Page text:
As Breaking Bad comes to a close (AHHHH!), hopefully cultural critics will be examining viewers' vitriol against Walter White's complex, long-suffering wife — which has been so severe it's been termed "the Skyler White" effect and applied to other TV wives — at length. [Spoilers to follow.]
Just as it's hard to pin down at what precise point that Cranston's character became more Heisenberg than Walt, it's impossible to say when in the series Skyler became the most hated female character on television. When she devised, businesslike, the elaborate gambling-addiction cover-up to tell Hank and Marie? When she bought the car wash and became complicit in Walt's crime? The infamous "I fucked Ted" line, basically the only way she could assert her autonomy? The latter would be my guess.
Anna Gunn, who has watched the criticism of her character become criticism of her as a person, even to the point of death threats, writes for the New York Times:
A typical online post complained that Skyler was a “shrieking, hypocritical harpy” and didn’t “deserve the great life she has.” “I have never hated a TV-show character as much as I hate her,” one poster wrote. The consensus among the haters was clear: Skyler was a ball-and-chain, a drag, a shrew, an “annoying bitch wife.”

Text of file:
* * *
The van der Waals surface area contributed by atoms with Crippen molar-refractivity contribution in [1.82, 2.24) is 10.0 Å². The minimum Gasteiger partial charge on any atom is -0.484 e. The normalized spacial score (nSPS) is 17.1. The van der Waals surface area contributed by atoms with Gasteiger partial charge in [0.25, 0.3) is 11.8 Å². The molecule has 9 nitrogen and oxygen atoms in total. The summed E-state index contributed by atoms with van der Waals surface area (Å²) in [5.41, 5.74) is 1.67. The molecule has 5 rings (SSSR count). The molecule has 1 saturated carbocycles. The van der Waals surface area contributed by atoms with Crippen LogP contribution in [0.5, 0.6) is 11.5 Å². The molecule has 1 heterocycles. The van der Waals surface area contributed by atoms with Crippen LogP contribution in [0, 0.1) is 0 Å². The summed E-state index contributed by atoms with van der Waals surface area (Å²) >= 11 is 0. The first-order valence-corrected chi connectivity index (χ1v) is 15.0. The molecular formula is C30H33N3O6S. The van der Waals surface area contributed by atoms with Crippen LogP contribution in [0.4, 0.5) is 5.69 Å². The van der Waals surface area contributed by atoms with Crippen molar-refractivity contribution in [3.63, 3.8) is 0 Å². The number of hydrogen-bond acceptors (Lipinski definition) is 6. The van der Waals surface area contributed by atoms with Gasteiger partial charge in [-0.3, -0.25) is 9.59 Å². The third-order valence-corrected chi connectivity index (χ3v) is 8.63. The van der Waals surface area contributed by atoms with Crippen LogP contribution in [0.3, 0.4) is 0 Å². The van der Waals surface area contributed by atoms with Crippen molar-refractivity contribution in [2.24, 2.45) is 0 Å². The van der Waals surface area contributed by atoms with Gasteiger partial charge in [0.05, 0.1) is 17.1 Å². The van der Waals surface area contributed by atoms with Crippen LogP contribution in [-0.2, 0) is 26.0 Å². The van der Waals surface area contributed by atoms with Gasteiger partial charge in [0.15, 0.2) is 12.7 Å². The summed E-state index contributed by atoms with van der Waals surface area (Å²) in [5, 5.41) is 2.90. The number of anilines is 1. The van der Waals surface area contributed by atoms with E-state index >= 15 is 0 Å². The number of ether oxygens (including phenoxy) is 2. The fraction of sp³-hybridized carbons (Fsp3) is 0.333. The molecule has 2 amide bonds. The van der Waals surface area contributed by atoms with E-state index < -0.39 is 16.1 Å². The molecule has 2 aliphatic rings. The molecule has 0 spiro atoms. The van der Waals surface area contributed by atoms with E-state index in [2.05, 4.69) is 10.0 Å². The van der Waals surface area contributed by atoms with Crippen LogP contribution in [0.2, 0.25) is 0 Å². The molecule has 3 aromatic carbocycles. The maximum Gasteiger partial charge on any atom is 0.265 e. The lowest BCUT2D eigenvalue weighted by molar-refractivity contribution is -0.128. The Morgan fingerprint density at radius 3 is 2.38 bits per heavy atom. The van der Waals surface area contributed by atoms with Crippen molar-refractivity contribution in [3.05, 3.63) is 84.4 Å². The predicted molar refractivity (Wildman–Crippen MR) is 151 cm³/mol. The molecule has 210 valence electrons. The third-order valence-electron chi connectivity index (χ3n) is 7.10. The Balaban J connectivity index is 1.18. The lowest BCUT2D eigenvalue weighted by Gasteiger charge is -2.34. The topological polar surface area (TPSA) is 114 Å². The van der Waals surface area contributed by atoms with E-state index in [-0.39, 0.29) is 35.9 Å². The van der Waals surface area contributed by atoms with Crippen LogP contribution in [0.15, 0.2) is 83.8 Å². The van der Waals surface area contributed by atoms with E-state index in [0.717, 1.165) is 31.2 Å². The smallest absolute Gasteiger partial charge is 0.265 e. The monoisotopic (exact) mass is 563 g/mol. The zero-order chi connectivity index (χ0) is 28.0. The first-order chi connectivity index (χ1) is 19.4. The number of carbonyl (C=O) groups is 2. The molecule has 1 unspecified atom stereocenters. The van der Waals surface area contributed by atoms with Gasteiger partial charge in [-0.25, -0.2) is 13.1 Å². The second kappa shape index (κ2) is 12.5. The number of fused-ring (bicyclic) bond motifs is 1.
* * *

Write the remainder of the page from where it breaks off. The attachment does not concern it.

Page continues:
She points out that other wives of antiheroes on popular TV shows have elicited similar feelings, e.g. Carmela Soprano and Betty Draper. But unlike Mad Men or The Sopranos, in the last few seasons, for better or worse, Breaking Bad has indulged in a certain fan-boy attitude towards its leading man (during an old-school Western standoff: "You're Heisenberg." "You're damn right.") that might attract the kind of male viewers who actually root for "badass" Walt — and detest Skylar for being a buzzkill, fucking someone else and giving the guy all of Walt's money, even changing physically. Maybe a viable explanation for the phenomenon is that the type of audience has changed.
Could it be that they can’t stand a woman who won’t suffer silently or “stand by her man”? That they despise her because she won’t back down or give up? Or because she is, in fact, Walter’s equal?
Because Walter is the show’s protagonist, there is a natural tendency to empathize with and root for him, despite his moral failings. (That viewers can identify with this antihero is also a testament to how deftly his character is written and acted.) As the one character who consistently opposes Walter and calls him on his lies, Skyler is, in a sense, his antagonist.
Vince Gilligan, the creator of “Breaking Bad,” wanted Skyler to be a woman with a backbone of steel who would stand up to whatever came her way, who wouldn’t just collapse in the corner or wring her hands in despair. He and the show’s writers made Skyler multilayered and, in her own way, morally compromised. But at the end of the day, she hasn’t been judged by the same set of standards as Walter.